40. Drenckhahn D. and Wagner H.-J. (1985) Relation of retinomotor responses and contractile proteins in vertebrate retinas.Eur. J. Cell. Biol. 37, 156–168.

  41. Edelman G. M., Hoffman S., Chuong C.-M., Thiery J.-P., Brackenbury R., Gallin W. J., Grumet M., Greenberg M. E., Hemperly J. J., Cohen C., and Cunningham B. A. (1983) Structure and modulation of neural cell adhesion molecules in early and late embryogenesis.Cold Spring Harbor Symp. Quant. Biol. 48, 515–526.

  42. Edwards J. G., Campbell J. A., Robson R. T., and Vicker M. G. (1975) Trypsinized BHK 21 cells aggregate in the presence of divalent cations.J. Cell Sci. 19, 653–667.

  43. Fekete D. M. and Barnstable C. J. (1983) The subcellular localisation of rat photoreceptor specific antigens.J. Neurocytol. 12, 785–803.

  44. Fujita S. (1962) Kinetica of cellular proliferation.Exp. Cell Res. 28, 52–60.

  45. Fulcrand J. and Privat A. (1977) Neuroglial reactions secondary to Wallerian degeneration in the optic nerve of the postnatal rat: Ultrastructural and quantitative study.J. Comp. Neurol. 176, 189–224.

  46. Gonzalez-Fernandez F., Landers R. A., Glazebrook P. A., Fong S.-L., Liou G. I., Lam D. M. K., and Bridges C. D. B. (1984a) An extracellular retinol-binding glycoprotein in the eyes of mutant rats with retinal dystrophy: Development, localization, and biosynthesis.J. Cell Biol. 99, 2092–2098.

  47. Gonzalez-Fernandez F., Landers, R. A., Fong S.-L., Liou F. I., and Bridges C. D. B. (1984b) Interstitial retinal retinol-binding protein in the interphotoreceptor matrix of normal and dystrophic rats, inThe Inter Photoreceptor in Matrix in Health bondeceptor in Matrix in Health and disease (Bridges C. D. and Adler, A. J., eds.) pp 213–229.Alan R. Liss, New York, NY.

  48. Goridis C., Hirn M., Santoni M.-J., Genarini G., Deagostini-Bazin H., Jordan B. R., Kiefer M., and Steinmetz M. (1985) Isolation of mouse N-CAM-related cDNA: Detection and cloning using monoclonal antibodies.EMBO J. 4, 631–635.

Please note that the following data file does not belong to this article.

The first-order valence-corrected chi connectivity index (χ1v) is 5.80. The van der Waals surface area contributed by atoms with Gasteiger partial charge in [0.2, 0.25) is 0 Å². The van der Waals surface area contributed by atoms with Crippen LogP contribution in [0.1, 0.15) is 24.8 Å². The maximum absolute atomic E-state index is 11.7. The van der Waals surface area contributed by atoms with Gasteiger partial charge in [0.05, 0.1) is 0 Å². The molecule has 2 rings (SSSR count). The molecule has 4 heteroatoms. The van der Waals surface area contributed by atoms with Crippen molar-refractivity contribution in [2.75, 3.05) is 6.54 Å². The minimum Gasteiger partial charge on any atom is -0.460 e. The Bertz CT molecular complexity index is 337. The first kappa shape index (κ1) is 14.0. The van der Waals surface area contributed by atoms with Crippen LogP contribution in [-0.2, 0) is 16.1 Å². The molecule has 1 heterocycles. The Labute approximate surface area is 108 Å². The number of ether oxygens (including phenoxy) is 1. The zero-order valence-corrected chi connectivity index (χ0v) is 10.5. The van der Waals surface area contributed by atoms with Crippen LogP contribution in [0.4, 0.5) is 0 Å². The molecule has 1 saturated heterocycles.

49. Grumet M., Hoffman S. and Edelman G. M. (1984) Two antigenically related neuronal cell adhesion molecules of different specificities mediate neuron-neuron and neuron-glia adhesion.Proc. Nat. Acad. Sci. USA 81, 267–271.

  50. Grunewald G. B., Pratt R. S., and Lilien J. (1982) Enzymatic dissection of embryonic cell adhesive mechanisms. III. Immunological identification of a component of the calcium-dependent adhesive system of embryonic chick neural retina cells.J. Cell Sci. 55, 69–83.

  51. Halfter W., Deiss S., and Schwarz U. (1985) The formation of the axonal pattern in the embryonic avian retina.J. Comp. Neurol. 232, 466–480.

  52. Hatta K. and Takeichi M. (1986) Expression of N-adherin adhesion molecules associated with early morphogenetic events in chicken development.Nature 320, 447–449.

  53. Hatta K., Okada T. S., and Takeichi M. (1985) A monoclonal antibody disrupting calcium-dependent cell-cell adhesion of brain tissues: Possible role of its target antigen in animal pattern formation.Proc. Nat. Acad. Sci. USA 82, 2789–2793.

  54. He H. T., Barbet J., Chaix J. C., and Goridis C. (1986) Phosphatidylinositol is involved in the membrane attachment of N-CAM-120, the smallest component of the cell adhesion molecule.EMBO J. 5, 2489–2494.

  55. Hicks D. and Barnstable C. J. (1986) Lectin and antibody labelling of developing rat photoreceptor cells: An electron microscope immunocytochemical study.J. Neurocytol. 15, 219–230.

  56. Hicks D. and Barnstable C. T. (1987) Different monoclonal antibodies reveal different binding patterns on developing and adult retina.J. Histochem. Cytochem (In Press).

  57. Hilfer S. R., Brady R. C., and Wang J-J. W. (1981) Intracellular and extracellular changes during early ocular development in the chick embryo, inOcular Size and Shape: Regulation During Development (Hilfer S. R. and Sheffield J. B., eds.) pp. 47–78, Springer-Verlag, New York, NY.

  58. Hinds J. W. and Hinds P. L. (1978) Early development of amacrine cells in the mouse retina: An electron microscope, serial section analysis.J. Comp. Neurol. 179, 277–300.

  59. Hockfield S., McKay R. D., Hendry S. H. C., and Jones E. G. (1983) A surface antigen that identifies ocular dominance columns in the visual cortex and laminar features of the lateral geniculate nucleus.Cold Spring Harbor Symp. Quant. Biol. 48, 877–890.